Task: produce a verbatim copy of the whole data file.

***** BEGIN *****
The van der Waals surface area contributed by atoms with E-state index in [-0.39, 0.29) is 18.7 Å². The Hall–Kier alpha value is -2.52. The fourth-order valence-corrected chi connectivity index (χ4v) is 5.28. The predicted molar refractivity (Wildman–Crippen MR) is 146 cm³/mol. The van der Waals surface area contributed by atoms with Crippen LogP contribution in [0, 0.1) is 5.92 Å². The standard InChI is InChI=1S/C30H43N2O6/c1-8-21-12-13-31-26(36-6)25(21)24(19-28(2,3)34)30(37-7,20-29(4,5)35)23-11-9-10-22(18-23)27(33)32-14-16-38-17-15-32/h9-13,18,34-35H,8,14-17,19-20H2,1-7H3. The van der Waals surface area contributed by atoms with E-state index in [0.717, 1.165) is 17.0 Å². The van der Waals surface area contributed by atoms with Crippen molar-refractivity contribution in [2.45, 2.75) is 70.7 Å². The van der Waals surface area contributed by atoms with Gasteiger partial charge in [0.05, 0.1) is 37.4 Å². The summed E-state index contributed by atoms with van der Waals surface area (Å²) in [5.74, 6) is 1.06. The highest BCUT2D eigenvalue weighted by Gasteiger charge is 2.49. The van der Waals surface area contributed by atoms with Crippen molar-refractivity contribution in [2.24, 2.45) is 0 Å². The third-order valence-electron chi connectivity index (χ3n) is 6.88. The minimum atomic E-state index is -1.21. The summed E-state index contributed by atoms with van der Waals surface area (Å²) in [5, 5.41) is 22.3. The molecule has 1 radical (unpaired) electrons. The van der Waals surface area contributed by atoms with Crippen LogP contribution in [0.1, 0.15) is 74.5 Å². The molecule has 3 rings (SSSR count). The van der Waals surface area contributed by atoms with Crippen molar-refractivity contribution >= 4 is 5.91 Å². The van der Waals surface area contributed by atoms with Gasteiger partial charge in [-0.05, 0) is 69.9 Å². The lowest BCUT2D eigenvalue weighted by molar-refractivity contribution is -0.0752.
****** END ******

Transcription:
The van der Waals surface area contributed by atoms with E-state index in [-0.39, 0.29) is 18.7 Å². The Hall–Kier alpha value is -2.52. The fourth-order valence-corrected chi connectivity index (χ4v) is 5.28. The predicted molar refractivity (Wildman–Crippen MR) is 146 cm³/mol. The van der Waals surface area contributed by atoms with Crippen LogP contribution in [0, 0.1) is 5.92 Å². The standard InChI is InChI=1S/C30H43N2O6/c1-8-21-12-13-31-26(36-6)25(21)24(19-28(2,3)34)30(37-7,20-29(4,5)35)23-11-9-10-22(18-23)27(33)32-14-16-38-17-15-32/h9-13,18,34-35H,8,14-17,19-20H2,1-7H3. The van der Waals surface area contributed by atoms with E-state index in [0.717, 1.165) is 17.0 Å². The van der Waals surface area contributed by atoms with Crippen molar-refractivity contribution in [2.45, 2.75) is 70.7 Å². The van der Waals surface area contributed by atoms with Gasteiger partial charge in [0.05, 0.1) is 37.4 Å². The summed E-state index contributed by atoms with van der Waals surface area (Å²) in [5.74, 6) is 1.06. The highest BCUT2D eigenvalue weighted by Gasteiger charge is 2.49. The van der Waals surface area contributed by atoms with Crippen molar-refractivity contribution in [2.24, 2.45) is 0 Å². The third-order valence-electron chi connectivity index (χ3n) is 6.88. The minimum atomic E-state index is -1.21. The summed E-state index contributed by atoms with van der Waals surface area (Å²) in [5, 5.41) is 22.3. The molecule has 1 radical (unpaired) electrons. The van der Waals surface area contributed by atoms with Crippen LogP contribution in [0.1, 0.15) is 74.5 Å². The molecule has 3 rings (SSSR count). The van der Waals surface area contributed by atoms with Crippen molar-refractivity contribution >= 4 is 5.91 Å². The van der Waals surface area contributed by atoms with Gasteiger partial charge in [-0.05, 0) is 69.9 Å². The lowest BCUT2D eigenvalue weighted by molar-refractivity contribution is -0.0752.